We might note in passing meanwhile that a radical reform of the CAP has taken place - in which UK pressure over the years has played a part (where have the beef- and butter-mountains gone?) But if you listen to the speeches of UK ministers, including sometimes the prime minister, no one seems to have noticed. Strange: they ought to be hailing it as a triumph for British policy.
The most important collective achievement of the EU during the Blair years has been enlargement. If anything is remembered in European history it is likely to be the EU's achievement in stabilising central and eastern Europe after the end of communism. That Britain played a leading part in this goes without saying: British politicians have always been in favour of enlargement, some with the (mistaken) hope that of a larger and looser union, some to relativise Franco-German dominance, some because it was the only thing they could find to be positive about in Europe. In the case of Blair there is no need to attribute negative motives; in this and in Nato enlargement he was motivated by a strategic vision. Britain played a leading part, as did Germany.
Also on the legacy of Tony Blair in openDemocracy:
Roger Scruton, "Tony Blair's genius"(18 December 2006)
Norman Fairclough, "Tony Blair and the language of politics"(20 December 2006)
Felix Blake, "Blair's foreign-policy legacy"(21 December 2006)
Brian Brivati, "The Blair audit: war, human rights, liberalism"(8 January 2007)
Tina Beattie, "Religion in Britain in the Blair era" (10 January 2007)
Tony Curzon Price, "Tony Blair and centralisation"(20 February 2007)
Godfrey Hodgson, "London and Washington: Tony Blair's special relationship"(5 March 2007)
More exceptional is the case of Turkey. Here Britain had a special role in relaunching the idea of Turkish accession (at the Helsinki summit of December 1999), then in keeping it alive, and finally in getting the negotiations started. In the last of these it was the personal stubbornness of Jack Straw that finally won the day.
This was one of the important results of the second UK presidency under Blair. Another was the budget settlement. Some in Europe would probably say that this hardly counts as an achievement since it was the UK that created the obstacle to a deal which it than removed, enabling a settlement. This satisfies the natural preference for blaming others - and the British have been willing victims - but it does not reflect a much more interesting reality.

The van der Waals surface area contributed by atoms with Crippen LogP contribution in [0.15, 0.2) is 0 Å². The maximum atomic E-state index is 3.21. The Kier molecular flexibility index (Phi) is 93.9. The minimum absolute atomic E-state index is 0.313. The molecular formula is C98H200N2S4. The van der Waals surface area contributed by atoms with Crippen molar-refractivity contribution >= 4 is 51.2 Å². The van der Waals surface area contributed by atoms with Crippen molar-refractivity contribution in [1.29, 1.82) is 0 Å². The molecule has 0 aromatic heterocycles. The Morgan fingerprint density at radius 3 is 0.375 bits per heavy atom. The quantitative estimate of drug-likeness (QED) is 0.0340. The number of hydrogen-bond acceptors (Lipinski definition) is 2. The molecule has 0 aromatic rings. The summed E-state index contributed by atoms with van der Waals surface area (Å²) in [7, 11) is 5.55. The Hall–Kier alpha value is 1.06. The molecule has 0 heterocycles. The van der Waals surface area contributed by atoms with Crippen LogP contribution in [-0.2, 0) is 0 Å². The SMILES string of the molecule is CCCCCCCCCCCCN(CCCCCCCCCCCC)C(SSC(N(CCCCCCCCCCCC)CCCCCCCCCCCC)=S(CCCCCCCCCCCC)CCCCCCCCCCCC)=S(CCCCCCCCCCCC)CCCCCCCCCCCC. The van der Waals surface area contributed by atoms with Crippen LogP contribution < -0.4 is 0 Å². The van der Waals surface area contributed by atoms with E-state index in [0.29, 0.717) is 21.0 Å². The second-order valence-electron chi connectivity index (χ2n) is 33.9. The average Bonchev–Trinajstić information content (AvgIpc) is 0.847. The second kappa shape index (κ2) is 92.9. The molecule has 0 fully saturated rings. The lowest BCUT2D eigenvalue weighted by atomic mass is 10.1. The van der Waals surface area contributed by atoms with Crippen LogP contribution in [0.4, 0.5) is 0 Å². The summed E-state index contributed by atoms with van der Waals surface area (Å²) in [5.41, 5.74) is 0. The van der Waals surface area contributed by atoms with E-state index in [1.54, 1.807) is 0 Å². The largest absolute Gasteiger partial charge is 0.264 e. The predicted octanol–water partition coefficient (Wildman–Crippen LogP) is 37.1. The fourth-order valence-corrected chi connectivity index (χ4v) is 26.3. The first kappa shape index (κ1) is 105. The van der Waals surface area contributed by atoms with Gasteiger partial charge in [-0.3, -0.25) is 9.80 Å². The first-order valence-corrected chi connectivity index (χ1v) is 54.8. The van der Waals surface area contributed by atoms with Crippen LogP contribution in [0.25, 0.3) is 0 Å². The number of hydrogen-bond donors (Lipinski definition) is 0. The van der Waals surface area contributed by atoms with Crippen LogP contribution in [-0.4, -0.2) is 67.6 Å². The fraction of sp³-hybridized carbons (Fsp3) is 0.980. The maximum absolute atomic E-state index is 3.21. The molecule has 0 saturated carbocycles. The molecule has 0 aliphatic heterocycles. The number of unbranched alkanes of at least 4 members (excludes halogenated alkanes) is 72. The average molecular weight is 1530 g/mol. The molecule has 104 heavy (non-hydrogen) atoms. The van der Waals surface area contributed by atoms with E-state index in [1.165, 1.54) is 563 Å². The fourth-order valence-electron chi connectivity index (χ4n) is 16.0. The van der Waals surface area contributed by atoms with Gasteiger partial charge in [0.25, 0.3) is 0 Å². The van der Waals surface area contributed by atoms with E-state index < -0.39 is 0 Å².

One part of this is the incendiary nature of European budgetary matters in UK domestic politics. The sensible compromise which Blair proposed, almost certainly against the advice of the chancellor/treasury, leaves both Europe and the UK in good shape. The skilful diplomatic operation that brought the solution about was secretly admired by the Brussels professionals. This was then backed by a bravura Blair presentation in the European parliament in which he argued that the British rebate was the other side of the coin for the way in which the CAP dominated EU spending. The parliament applauded him as enthusiastically as they had earlier when Jean-Claude Juncker attacked him. But it was Blair who solved the problem. It would be nice if, in the UK, this might have laid to rest the idea, stemming from Margaret Thatcher's iconic struggles, that compromise on budgetary matters is always wrong. It is also worth remarking that here as in other areas Blair was part of a pro-European minority in the cabinet (his most solidly pro-European supporters - Peter Mandelson, Charles Clarke and Robin Cook were all gone by then).
The UK presidency was also notable for the useful special summit at Hampton Court, which put energy on the European agenda, at the level where it belongs. The fruits of this will not be apparent for some time to come - energy as well as Europe is a long-term business - but the rewriting of UK energy policy in European terms may (we should hope) be an important part of the Blair legacy.
A new road
The most important bequest is already visible, though like much else remains incomplete. (It is in the nature of things that big changes take time). This is the possibility of a real foreign and security policy for Europe, effectively launched by Blair and Chirac at St Malo in their September 1998 summit. Without a security dimension - the ability to deploy forces - and without the machinery that the deployment of forces requires, namely a standing committee for political consultation, there is no foreign policy.
This was one lesson of Europe's failures in the Balkans in the early 1990s. At that moment Europe found itself facing a security crisis too near to home - both geographically and emotionally - to ignore. Nato was unavailable because the United States was not interested. "We don't have a dog in that fight", then secretary of state James A Baker was reported to have said. It is also questionable whether Nato would have been able to bring together the political and economic pressures and incentives that were required, in addition to the military. The EU however had no way of deploying military force itself, nor of engaging seriously in political business: monthly meeting of senior officials from capitals are not capable of handling crises.